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Whitney Houston Is Back

In 1987, Houston released <em>Whitney</em>, which spawned the hit single "I Wanna Dance With Somebody (Who Loves Me)."
Ebet Roberts / Getty Images
Getty Images
In 1987, Houston released Whitney, which spawned the hit single "I Wanna Dance With Somebody (Who Loves Me)."
Houston's performance at a 2001 Michael Jackson tribute stoked allegations of drug abuse.
Kevin Kane / Getty Images
Getty Images
Houston's performance at a 2001 Michael Jackson tribute stoked allegations of drug abuse.

Whitney Houston has returned from her drama-filled, seven-year hiatus from the music industry with the release of a new album, I Look to You.

The Guinness Book of World Records names the six-time Grammy Award-winning Houston as the industry's "most awarded female artist of all time," and Rolling Stone once called her "the greatest female voice of her generation." But a very public fall from grace — marked by tabloid reports of both drug addiction and an abusive marriage to fellow R&B singer Bobby Brown — had some fans worried that her troubles would cost Houston her life. Others feared that she might never sing again.

Until now.

USA Today music critic Steve Jones recently spoke with NPR's Tell Me More about Houston's highly anticipated return. The comeback was orchestrated by Arista Records music mogul Clive Davis, who discovered a young Houston in her 20s.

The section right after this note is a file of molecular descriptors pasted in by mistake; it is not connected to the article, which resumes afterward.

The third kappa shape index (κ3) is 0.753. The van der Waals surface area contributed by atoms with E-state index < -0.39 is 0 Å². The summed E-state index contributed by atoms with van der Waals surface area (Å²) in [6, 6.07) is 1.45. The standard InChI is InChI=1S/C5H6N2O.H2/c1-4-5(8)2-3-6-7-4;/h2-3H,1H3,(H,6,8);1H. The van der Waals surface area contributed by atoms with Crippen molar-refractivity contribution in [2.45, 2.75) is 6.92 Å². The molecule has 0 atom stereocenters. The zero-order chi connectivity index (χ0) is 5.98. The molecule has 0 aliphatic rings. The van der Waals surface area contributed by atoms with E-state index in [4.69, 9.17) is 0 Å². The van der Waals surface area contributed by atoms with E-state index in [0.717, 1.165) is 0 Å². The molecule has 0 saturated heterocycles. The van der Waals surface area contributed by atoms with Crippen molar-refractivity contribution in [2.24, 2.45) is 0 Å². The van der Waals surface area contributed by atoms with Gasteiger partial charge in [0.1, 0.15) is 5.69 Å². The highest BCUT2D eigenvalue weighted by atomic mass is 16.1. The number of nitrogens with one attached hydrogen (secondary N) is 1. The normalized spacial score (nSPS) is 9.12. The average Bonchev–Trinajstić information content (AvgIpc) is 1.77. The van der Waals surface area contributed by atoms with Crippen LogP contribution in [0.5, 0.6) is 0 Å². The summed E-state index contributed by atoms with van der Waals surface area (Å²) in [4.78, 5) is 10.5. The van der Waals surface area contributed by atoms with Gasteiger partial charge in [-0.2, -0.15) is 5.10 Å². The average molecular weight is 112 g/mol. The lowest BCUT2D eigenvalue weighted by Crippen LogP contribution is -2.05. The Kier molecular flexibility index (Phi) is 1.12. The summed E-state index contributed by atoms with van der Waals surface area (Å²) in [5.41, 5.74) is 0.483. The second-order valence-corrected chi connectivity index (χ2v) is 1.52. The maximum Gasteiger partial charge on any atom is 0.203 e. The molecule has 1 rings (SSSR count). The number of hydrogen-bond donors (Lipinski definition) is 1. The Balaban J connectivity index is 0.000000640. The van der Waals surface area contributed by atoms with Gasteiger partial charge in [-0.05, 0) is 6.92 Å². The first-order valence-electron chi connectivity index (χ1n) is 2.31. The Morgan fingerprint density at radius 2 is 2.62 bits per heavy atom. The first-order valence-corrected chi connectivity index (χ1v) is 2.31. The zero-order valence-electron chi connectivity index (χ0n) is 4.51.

"For about a year now, he [Davis] has been really gathering songwriters and producers, trying to create the perfect scenario for her to come back," Jones says.

'Million Dollar Bill'

Houston's new album is spiced with contributions from other current music heavy-hitters. The first song on the album, "Million Dollar Bill," bridges the gap between the crooning singer of the 1980s and early '90s and an industry that has evolved significantly since her absence.

"I think the idea was to bring her back with a contemporary, kind of mid-tempo song that would probably get her into some newer fans as well as [appeal to] her older fans, who will support her no matter what she does," Jones says of the track, written by R&B sensation Alicia Keys and co-produced by rapper Swiss Beatz.

Houston's infamous ex-husband, Bobby Brown, is not mentioned by name on the album, but some might question whether the song "Salute" sends an indirect message to him:

So don't call me to come back / I did it for years, yeah / Through all of the drama and the pain / And all of the tears / It's time to stop this roller coaster / so that I can get on / Let me start moving mountains, swimming seas / and climbing over walls.

Power Ballads: Houston's Calling Card

Jones says the album's strength lies in Houston's signature delivery on classic-sounding ballads, found on the CD with songs like "I Didn't Know My Own Strength."

"She's trying to say that she's been through all sorts of trauma, and that she's ready to move on," Jones says.

Will Her Fans Buy It?

While much buzz has been generated surrounding the 46-year-old's return to the music spotlight, not everyone is convinced that Houston can still command the same following she did in her younger day.

"She's coming from a pretty deep hole. She hasn't fed her fans for a very long time," Jones says. "A whole generation of other fans ... basically only know her from her trials and tribulations."

Copyright 2022 NPR. To see more, visit https://www.npr.org.

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